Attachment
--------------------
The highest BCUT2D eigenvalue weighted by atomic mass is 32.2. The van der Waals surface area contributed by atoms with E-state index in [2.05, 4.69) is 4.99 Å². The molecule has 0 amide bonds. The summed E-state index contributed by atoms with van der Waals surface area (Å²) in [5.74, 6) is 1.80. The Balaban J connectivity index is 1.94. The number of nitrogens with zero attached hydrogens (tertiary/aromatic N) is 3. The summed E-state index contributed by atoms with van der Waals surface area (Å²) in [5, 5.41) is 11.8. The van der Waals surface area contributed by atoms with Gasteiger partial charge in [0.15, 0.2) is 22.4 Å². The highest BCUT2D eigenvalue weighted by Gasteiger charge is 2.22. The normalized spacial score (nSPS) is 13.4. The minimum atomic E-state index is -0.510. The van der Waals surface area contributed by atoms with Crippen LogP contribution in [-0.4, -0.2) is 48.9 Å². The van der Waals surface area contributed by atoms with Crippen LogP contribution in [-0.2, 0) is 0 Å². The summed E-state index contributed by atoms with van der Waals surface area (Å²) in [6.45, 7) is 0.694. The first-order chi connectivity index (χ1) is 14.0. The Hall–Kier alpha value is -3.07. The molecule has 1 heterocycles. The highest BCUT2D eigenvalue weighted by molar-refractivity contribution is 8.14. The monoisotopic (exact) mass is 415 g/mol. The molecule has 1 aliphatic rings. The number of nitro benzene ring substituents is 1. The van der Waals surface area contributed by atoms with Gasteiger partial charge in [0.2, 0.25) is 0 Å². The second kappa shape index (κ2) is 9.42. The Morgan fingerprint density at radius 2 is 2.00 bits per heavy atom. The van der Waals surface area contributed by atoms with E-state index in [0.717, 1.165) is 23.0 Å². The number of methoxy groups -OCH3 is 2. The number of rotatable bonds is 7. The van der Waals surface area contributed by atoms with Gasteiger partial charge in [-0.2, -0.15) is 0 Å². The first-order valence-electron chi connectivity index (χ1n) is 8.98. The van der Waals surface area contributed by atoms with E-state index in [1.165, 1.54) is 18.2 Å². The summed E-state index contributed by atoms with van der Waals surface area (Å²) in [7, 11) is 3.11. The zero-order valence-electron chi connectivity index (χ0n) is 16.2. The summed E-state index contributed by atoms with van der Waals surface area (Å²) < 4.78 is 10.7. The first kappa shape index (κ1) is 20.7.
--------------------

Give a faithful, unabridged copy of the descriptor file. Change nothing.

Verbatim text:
The highest BCUT2D eigenvalue weighted by atomic mass is 32.2. The van der Waals surface area contributed by atoms with E-state index in [2.05, 4.69) is 4.99 Å². The molecule has 0 amide bonds. The summed E-state index contributed by atoms with van der Waals surface area (Å²) in [5.74, 6) is 1.80. The Balaban J connectivity index is 1.94. The number of nitrogens with zero attached hydrogens (tertiary/aromatic N) is 3. The summed E-state index contributed by atoms with van der Waals surface area (Å²) in [5, 5.41) is 11.8. The van der Waals surface area contributed by atoms with Gasteiger partial charge in [0.15, 0.2) is 22.4 Å². The highest BCUT2D eigenvalue weighted by Gasteiger charge is 2.22. The normalized spacial score (nSPS) is 13.4. The minimum atomic E-state index is -0.510. The van der Waals surface area contributed by atoms with Crippen LogP contribution in [-0.4, -0.2) is 48.9 Å². The van der Waals surface area contributed by atoms with Crippen LogP contribution in [-0.2, 0) is 0 Å². The summed E-state index contributed by atoms with van der Waals surface area (Å²) in [6.45, 7) is 0.694. The first-order chi connectivity index (χ1) is 14.0. The Hall–Kier alpha value is -3.07. The molecule has 1 heterocycles. The highest BCUT2D eigenvalue weighted by molar-refractivity contribution is 8.14. The monoisotopic (exact) mass is 415 g/mol. The molecule has 1 aliphatic rings. The number of nitro benzene ring substituents is 1. The van der Waals surface area contributed by atoms with Gasteiger partial charge in [0.2, 0.25) is 0 Å². The second kappa shape index (κ2) is 9.42. The Morgan fingerprint density at radius 2 is 2.00 bits per heavy atom. The van der Waals surface area contributed by atoms with E-state index in [0.717, 1.165) is 23.0 Å². The number of methoxy groups -OCH3 is 2. The number of rotatable bonds is 7. The van der Waals surface area contributed by atoms with Gasteiger partial charge in [-0.2, -0.15) is 0 Å². The first-order valence-electron chi connectivity index (χ1n) is 8.98. The van der Waals surface area contributed by atoms with E-state index in [1.165, 1.54) is 18.2 Å². The summed E-state index contributed by atoms with van der Waals surface area (Å²) in [7, 11) is 3.11. The zero-order valence-electron chi connectivity index (χ0n) is 16.2. The summed E-state index contributed by atoms with van der Waals surface area (Å²) < 4.78 is 10.7. The first kappa shape index (κ1) is 20.7.